The Green Girl
Susan Oliver is most famously known as Star Trek's first iconic Green Orion Slave Girl in the original 1964 pilot. One of the most recognizable women of the 1960’s, she was a highly prolific actress who worked frequently from the 1950's until well into the 1980's. Susan was also a record-setting female aviator who won five world records for light planes and eventually became one of the first women qualified to fly the Lear Jet.
The 1970’s saw her interests turn largely towards writing and directing. An original member of the AFI Directing Workshop for Women in 1974, she fought Hollywood’s entrenched “boy’s club” mentality to eventually become one of the only women directing major TV shows in the early 1980's, including M*A*S*H.
Tragically taken by cancer in 1990 at just 58 years old, Susan Oliver has been inexplicably forgotten by many in the industry to which she gave so much of herself. This documentary chronicles and celebrates the remarkable achievements of her enigmatic and all-too-short life.
Cast & Credits
Susan Oliver (Peyton Place / BUtterfield 8)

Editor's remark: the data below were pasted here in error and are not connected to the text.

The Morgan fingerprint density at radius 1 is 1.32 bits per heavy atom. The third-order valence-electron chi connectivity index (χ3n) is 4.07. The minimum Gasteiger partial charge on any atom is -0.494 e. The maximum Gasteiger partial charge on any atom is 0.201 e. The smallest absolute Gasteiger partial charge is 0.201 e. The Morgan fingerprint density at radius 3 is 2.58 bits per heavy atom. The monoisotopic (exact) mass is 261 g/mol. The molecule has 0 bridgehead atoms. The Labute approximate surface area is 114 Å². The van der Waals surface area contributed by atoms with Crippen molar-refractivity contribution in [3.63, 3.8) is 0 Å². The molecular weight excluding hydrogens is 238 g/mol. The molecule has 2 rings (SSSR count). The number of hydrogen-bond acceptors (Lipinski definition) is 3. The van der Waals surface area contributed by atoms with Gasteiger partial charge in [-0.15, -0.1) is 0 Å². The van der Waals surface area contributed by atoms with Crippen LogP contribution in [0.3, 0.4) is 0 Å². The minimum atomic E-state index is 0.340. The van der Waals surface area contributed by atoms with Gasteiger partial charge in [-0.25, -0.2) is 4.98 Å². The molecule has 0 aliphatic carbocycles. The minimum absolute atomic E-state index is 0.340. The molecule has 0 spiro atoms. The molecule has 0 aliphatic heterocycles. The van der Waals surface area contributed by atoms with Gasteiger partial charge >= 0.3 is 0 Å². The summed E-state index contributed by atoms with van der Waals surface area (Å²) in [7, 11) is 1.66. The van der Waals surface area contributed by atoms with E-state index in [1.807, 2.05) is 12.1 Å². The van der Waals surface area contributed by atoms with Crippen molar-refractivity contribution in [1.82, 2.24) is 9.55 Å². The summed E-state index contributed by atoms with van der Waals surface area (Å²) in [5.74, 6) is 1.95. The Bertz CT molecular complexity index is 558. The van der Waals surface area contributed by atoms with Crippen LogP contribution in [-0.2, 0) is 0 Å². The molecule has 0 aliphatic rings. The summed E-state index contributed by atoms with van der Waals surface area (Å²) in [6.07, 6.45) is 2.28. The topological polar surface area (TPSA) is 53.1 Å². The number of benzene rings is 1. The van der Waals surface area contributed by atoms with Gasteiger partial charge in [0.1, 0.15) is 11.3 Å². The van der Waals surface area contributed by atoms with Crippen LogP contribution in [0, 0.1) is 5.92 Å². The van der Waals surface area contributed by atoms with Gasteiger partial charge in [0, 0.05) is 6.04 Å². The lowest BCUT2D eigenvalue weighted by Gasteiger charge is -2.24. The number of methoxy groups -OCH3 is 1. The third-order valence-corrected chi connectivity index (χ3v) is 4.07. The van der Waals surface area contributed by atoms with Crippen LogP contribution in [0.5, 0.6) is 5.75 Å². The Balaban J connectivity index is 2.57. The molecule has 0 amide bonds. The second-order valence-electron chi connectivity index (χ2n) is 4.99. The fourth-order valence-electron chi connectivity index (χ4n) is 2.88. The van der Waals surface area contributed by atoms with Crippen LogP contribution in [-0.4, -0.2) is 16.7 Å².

Lee Meriwether (Batman)
David Hedison (Voyage to the Bottom of the Sea)
Nancy Malone (The Twilight Zone / Star Trek: Voyager)
Kathleen Nolan (The Real McCoys)
Written, Produced & Directed by: George Pappy (Few Options)
Editor: Amy Glickman Brown (Hollywood 411)
Composer: Lyle Workman (Superbad / Forgetting Sarah Marshall)
“A masterful piece of work. Breathtakingly good.”
-- Kathleen Nolan, actress & former President of the Screen Actors Guild
“A terrific movie. It’s one of the best documentaries I’ve ever seen about sixties and seventies television – and unfortunately, I realized as I typed that sentence, one of the only documentaries about sixties and seventies television.”
-- Stephen Bowie, The Classic TV History Blog
“I was seriously moved by the film. Her story is one that needs to be told.”
-- Mary Czerwinski, DVD Geeks
“A triumph of research, clip choices and editing, the documentary combines two threads, the biographic and the historic, involving thirty years of film and television, from the 50s to the 80s.”
-- Maria Elena de las Carreras, UCLA School of Theater, Film and Television
“There is a compelling story in Ms. Oliver's near-stardom, another essay on the vagaries of Hollywood, with its liberal sensibility propelled by a conservative business model. Or perhaps that the value of a well lived, effervescent life should trump that of any legacy or estate left behind.”
-- Kurt Halfyard, Twitch Film